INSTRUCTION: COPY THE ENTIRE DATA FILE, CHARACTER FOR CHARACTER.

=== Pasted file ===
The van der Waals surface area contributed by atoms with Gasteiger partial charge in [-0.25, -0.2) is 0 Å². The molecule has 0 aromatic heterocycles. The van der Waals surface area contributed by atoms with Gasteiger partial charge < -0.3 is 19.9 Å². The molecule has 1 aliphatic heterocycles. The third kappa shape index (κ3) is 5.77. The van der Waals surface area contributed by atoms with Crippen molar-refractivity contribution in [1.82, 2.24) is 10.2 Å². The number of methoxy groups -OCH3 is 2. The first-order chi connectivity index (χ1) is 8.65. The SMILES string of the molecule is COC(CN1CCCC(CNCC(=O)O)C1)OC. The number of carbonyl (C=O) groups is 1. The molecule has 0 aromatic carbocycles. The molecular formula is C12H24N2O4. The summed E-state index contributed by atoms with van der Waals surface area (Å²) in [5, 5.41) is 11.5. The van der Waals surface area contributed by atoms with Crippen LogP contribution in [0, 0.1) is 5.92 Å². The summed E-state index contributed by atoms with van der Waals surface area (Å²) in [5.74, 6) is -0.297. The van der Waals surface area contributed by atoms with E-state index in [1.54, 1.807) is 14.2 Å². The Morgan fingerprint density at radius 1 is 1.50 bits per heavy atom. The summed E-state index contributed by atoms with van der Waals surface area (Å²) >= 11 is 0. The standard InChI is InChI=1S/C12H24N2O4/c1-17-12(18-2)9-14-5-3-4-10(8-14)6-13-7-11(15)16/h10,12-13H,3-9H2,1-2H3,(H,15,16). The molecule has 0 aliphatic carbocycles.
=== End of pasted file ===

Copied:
The van der Waals surface area contributed by atoms with Gasteiger partial charge in [-0.25, -0.2) is 0 Å². The molecule has 0 aromatic heterocycles. The van der Waals surface area contributed by atoms with Gasteiger partial charge < -0.3 is 19.9 Å². The molecule has 1 aliphatic heterocycles. The third kappa shape index (κ3) is 5.77. The van der Waals surface area contributed by atoms with Crippen molar-refractivity contribution in [1.82, 2.24) is 10.2 Å². The number of methoxy groups -OCH3 is 2. The first-order chi connectivity index (χ1) is 8.65. The SMILES string of the molecule is COC(CN1CCCC(CNCC(=O)O)C1)OC. The number of carbonyl (C=O) groups is 1. The molecule has 0 aromatic carbocycles. The molecular formula is C12H24N2O4. The summed E-state index contributed by atoms with van der Waals surface area (Å²) in [5, 5.41) is 11.5. The van der Waals surface area contributed by atoms with Crippen LogP contribution in [0, 0.1) is 5.92 Å². The summed E-state index contributed by atoms with van der Waals surface area (Å²) in [5.74, 6) is -0.297. The van der Waals surface area contributed by atoms with E-state index in [1.54, 1.807) is 14.2 Å². The Morgan fingerprint density at radius 1 is 1.50 bits per heavy atom. The summed E-state index contributed by atoms with van der Waals surface area (Å²) >= 11 is 0. The standard InChI is InChI=1S/C12H24N2O4/c1-17-12(18-2)9-14-5-3-4-10(8-14)6-13-7-11(15)16/h10,12-13H,3-9H2,1-2H3,(H,15,16). The molecule has 0 aliphatic carbocycles.